April 12.—Mustard-and-cress and radishes not come up yet.
Left Farmerson repairing the scraper, but when I came home found three
men working. I asked the meaning of it, and Farmerson said that
in making a fresh hole he had penetrated the gas-pipe. He said
it was a most ridiculous place to put the gas-pipe, and the man who
did it evidently knew nothing about his business. I felt his excuse
was no consolation for the expense I shall be put to.
In the evening, after tea, Gowing dropped in, and we had a smoke
together in the breakfast-parlour. Carrie joined us later, but
did not stay long, saying the smoke was too much for her. It was
also rather too much for me, for Gowing had given me what he called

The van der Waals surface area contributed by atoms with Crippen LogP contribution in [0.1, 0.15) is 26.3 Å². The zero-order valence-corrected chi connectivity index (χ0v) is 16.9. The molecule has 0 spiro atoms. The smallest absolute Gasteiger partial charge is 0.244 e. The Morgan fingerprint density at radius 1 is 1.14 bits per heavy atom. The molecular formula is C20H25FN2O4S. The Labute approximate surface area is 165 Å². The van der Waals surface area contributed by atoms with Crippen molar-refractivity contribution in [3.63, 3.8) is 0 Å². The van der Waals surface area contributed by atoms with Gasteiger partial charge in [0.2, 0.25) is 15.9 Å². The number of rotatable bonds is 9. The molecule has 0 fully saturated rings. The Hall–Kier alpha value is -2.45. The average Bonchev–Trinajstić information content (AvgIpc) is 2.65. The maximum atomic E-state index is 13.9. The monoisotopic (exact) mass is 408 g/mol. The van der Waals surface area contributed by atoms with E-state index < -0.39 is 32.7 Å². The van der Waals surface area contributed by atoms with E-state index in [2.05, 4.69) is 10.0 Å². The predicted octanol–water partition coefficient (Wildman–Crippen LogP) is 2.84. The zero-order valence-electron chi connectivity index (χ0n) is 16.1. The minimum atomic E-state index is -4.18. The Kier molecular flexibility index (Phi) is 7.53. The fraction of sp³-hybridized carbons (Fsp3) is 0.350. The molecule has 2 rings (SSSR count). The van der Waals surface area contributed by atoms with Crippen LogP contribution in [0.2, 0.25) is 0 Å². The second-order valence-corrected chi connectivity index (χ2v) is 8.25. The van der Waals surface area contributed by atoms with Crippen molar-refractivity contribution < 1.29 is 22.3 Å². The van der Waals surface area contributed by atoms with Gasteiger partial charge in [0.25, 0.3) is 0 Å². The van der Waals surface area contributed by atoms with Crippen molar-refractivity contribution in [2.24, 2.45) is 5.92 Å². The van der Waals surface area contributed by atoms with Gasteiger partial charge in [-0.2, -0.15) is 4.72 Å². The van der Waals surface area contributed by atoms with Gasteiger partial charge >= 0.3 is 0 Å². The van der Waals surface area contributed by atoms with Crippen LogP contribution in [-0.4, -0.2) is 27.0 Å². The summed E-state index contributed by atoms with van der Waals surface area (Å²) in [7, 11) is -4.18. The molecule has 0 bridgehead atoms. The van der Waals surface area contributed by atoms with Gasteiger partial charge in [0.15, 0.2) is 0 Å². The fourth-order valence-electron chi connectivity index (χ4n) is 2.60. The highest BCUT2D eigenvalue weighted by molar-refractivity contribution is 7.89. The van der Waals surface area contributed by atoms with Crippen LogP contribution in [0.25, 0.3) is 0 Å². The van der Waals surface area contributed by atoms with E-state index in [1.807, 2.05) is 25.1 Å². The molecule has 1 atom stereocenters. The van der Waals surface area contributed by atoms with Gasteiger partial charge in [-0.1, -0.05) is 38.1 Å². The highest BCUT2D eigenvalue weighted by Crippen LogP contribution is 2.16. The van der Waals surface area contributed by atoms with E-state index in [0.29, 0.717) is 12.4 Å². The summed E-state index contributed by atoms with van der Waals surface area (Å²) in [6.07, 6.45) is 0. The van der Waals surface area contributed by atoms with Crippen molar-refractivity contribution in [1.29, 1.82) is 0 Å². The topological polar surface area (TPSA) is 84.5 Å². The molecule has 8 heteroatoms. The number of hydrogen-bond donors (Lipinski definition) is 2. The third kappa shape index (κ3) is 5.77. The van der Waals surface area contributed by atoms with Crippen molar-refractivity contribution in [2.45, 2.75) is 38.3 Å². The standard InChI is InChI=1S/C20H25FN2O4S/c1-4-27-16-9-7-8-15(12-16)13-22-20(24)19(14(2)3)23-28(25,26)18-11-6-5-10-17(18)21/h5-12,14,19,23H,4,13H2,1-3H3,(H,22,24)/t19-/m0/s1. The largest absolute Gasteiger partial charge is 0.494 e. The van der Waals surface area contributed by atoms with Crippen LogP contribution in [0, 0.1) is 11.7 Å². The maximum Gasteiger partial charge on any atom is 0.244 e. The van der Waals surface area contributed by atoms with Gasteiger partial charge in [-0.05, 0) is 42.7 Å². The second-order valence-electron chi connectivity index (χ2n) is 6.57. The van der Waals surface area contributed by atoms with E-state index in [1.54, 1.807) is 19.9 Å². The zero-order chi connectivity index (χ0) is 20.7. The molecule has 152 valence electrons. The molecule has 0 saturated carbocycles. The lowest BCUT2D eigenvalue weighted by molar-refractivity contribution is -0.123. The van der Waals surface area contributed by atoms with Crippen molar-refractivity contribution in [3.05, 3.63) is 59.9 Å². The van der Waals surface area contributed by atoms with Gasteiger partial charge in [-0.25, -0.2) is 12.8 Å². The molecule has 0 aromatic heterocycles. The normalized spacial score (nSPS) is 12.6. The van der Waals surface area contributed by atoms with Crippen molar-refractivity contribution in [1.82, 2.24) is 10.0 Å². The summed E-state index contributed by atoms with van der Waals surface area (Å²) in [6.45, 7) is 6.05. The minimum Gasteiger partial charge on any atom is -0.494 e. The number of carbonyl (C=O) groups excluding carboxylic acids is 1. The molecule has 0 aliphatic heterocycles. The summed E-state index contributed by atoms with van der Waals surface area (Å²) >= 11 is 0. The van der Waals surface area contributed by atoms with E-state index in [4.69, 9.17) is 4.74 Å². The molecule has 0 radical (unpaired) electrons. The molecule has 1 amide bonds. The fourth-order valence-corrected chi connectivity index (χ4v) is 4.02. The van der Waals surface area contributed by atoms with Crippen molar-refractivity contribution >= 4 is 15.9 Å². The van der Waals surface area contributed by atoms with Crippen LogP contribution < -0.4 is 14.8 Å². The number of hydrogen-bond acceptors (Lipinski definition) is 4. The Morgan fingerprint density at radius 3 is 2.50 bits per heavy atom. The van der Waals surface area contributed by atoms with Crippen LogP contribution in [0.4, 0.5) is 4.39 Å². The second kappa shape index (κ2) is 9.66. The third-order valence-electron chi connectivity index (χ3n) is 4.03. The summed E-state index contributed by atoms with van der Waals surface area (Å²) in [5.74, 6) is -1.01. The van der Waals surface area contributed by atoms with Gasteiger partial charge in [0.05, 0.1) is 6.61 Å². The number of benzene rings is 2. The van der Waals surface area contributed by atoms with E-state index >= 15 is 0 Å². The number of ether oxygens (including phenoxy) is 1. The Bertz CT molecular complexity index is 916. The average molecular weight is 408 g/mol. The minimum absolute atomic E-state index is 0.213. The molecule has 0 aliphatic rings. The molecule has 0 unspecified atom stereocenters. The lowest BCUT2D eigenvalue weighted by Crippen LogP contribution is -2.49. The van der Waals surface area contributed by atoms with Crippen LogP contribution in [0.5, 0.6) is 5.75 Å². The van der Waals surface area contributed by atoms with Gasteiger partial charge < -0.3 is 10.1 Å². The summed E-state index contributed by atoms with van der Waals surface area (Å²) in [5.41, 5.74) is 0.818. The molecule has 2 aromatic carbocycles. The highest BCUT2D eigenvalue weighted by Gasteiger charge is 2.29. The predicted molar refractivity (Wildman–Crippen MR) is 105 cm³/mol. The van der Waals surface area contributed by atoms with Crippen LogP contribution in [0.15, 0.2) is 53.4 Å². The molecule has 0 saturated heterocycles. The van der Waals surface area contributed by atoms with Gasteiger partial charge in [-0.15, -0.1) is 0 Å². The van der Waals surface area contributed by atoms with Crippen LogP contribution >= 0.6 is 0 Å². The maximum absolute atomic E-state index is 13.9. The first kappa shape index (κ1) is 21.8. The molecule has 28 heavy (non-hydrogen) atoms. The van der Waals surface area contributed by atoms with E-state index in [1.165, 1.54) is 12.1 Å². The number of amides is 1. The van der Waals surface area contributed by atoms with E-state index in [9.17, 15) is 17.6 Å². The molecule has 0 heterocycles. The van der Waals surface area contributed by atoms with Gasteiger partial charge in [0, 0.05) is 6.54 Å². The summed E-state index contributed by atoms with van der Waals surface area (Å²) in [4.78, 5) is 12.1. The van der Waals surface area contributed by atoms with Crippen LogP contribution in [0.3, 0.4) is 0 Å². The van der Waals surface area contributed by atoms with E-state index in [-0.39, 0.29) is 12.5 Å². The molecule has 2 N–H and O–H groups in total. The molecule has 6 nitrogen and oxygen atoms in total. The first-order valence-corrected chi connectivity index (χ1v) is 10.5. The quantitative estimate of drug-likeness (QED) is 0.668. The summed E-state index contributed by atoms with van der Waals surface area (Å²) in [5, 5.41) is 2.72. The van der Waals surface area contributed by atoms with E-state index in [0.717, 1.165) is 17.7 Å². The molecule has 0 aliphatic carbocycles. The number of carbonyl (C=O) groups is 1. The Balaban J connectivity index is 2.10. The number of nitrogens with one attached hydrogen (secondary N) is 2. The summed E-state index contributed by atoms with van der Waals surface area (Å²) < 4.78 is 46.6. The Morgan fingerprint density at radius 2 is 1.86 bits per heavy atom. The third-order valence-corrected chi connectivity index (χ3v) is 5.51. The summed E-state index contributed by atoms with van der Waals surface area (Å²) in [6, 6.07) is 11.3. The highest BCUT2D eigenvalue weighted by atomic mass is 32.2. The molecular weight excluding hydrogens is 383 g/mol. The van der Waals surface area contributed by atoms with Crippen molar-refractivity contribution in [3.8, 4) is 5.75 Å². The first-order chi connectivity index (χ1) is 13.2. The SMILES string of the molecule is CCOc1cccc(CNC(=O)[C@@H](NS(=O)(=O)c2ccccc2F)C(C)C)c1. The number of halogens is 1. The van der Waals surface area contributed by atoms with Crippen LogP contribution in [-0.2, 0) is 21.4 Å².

a green cigar, one that his friend Shoemach had just brought over from
America. The cigar didn’t look green, but I fancy I must
have done so; for when I had smoked a little more than half I was obliged
to retire on the pretext of telling Sarah to bring in the glasses.
I took a walk round the garden three or four times, feeling the need
of fresh air. On returning Gowing noticed I was not smoking: offered
me another cigar, which I politely declined. Gowing began his
usual sniffing, so, anticipating him, I said: “You’re not
going to complain of the smell of paint again?” He said:
“No, not this time; but I’ll tell you what, I distinctly
smell dry rot.” I don’t often make jokes, but I replied:
“You’re talking a lot of dry rot yourself.”
I could not help roaring at this, and Carrie said her sides quite ached
with laughter. I never was so immensely tickled by anything I
have ever said before. I actually woke up twice during the night,
and laughed till the bed shook.